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Journal of Molecular Medicine

, Volume 87, Issue 2, pp 169–180 | Cite as

Clostridium difficile toxin A promotes dendritic cell maturation and chemokine CXCL2 expression through p38, IKK, and the NF-κB signaling pathway

  • Jin Young Lee
  • Hyunah Kim
  • Mi Yeon Cha
  • Hong Gyu Park
  • Young-Jeon Kim
  • In Young Kim
  • Jung Mogg Kim
Original Article

Abstract

Clostridium difficile toxin A causes acute colitis associated with intense infiltrating neutrophils. Although dendritic cells (DCs) play an important role in the regulation of inflammation, little is known about the effects of toxin A on the maturation and neutrophil-attracting chemokine expression in DCs. This study investigated whether C. difficile toxin A could influence the maturation of mouse bone-marrow-derived DCs and chemokine CXCL2 expression. Toxin A increased the DC maturation which was closely related to CXCL2 upregulation. Concurrently, toxin A activated the signals of p65/p50 nuclear factor kappa B (NF-κB) heterodimers and phospho-IκB kinase (IKK) in DCs. The increased DC maturation, CXCL2 expression, and neutrophil chemoattraction were significantly downregulated in the NF-κB knockout mice. In addition, toxin A activated the phosphorylated signals of mitogen-activated protein kinases (MAPKs), such as ERK, p38, and JNK. Of all three MAPK signals, p38 MAPK was significantly related to DC maturation. Thus, suppression of p38 activity using SB203580 and siRNA transfection resulted in the significant reduction of IKK activity, DC maturation, and CXCL2 upregulation by toxin A. These results suggest that p38 MAPK may lead to the activation of IKK and NF-κB signaling, resulting in enhanced DC maturation and CXCL2 expression in response to C. difficile toxin A stimulation.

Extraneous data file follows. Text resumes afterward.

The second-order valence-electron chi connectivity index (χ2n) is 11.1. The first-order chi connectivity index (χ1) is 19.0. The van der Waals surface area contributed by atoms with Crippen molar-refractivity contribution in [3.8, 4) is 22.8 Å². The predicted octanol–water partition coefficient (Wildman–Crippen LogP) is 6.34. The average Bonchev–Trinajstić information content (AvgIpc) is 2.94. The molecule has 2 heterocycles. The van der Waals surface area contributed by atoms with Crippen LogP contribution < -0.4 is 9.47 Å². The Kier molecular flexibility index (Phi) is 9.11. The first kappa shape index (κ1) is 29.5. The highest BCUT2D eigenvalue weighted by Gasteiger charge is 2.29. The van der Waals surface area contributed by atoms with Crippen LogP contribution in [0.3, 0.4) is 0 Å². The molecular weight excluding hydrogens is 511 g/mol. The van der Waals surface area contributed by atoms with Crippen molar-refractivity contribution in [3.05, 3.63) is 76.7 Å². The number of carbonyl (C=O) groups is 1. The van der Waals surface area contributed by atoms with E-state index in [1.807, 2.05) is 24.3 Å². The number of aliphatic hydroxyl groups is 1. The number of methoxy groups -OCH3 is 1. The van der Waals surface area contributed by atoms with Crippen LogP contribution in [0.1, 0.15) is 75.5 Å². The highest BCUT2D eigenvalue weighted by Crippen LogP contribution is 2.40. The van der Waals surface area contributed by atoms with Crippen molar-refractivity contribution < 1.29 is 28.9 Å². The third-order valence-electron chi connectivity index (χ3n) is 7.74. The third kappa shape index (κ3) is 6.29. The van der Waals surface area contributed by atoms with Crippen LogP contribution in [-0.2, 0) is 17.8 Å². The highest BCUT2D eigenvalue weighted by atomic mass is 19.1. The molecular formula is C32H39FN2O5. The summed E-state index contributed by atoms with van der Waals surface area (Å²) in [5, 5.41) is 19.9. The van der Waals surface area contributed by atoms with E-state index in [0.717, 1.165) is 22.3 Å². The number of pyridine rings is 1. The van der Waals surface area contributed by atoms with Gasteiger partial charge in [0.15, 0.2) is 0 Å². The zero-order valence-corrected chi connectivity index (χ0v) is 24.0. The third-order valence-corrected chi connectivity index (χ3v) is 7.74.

Keywords

Clostridium difficile toxin A Dendritic cells Maturation CXCL2 Mitogen-activated protein kinase 

Notes

Acknowledgement

We thank Dr. Martin F. Kagnoff for providing plasmids of murine β-actin internal standard, Dr. Hyung-Joo Kwon for the pMIP-2-luciferease plasmid, Dr. Kyoung-Ho Kim for performing the animal studies, and Han-Jin Lee for the excellent technical assistance. This work was supported by MRC Program from the Korea Science and Engineering Foundation (KOSEF) grant funded by the Korean government (MEST; R13-2008-026-01000-0).

Supplementary material

109_2008_415_MOESM1_ESM.ppt (3.8 mb)
ESM 1 (PPT 3.75 MB)

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Copyright information

© Springer-Verlag 2008

Authors and Affiliations

  • Jin Young Lee
    • 1
  • Hyunah Kim
    • 1
  • Mi Yeon Cha
    • 1
  • Hong Gyu Park
    • 1
  • Young-Jeon Kim
    • 2
  • In Young Kim
    • 3
  • Jung Mogg Kim
    • 1
  1. 1.Department of MicrobiologyHanyang University College of MedicineSeoulSouth Korea
  2. 2.Department of BiotechnologyJoongbu UniversityGeumsanSouth Korea
  3. 3.Department of Biomedical EngineeringHanyang University College of MedicineSeoulSouth Korea

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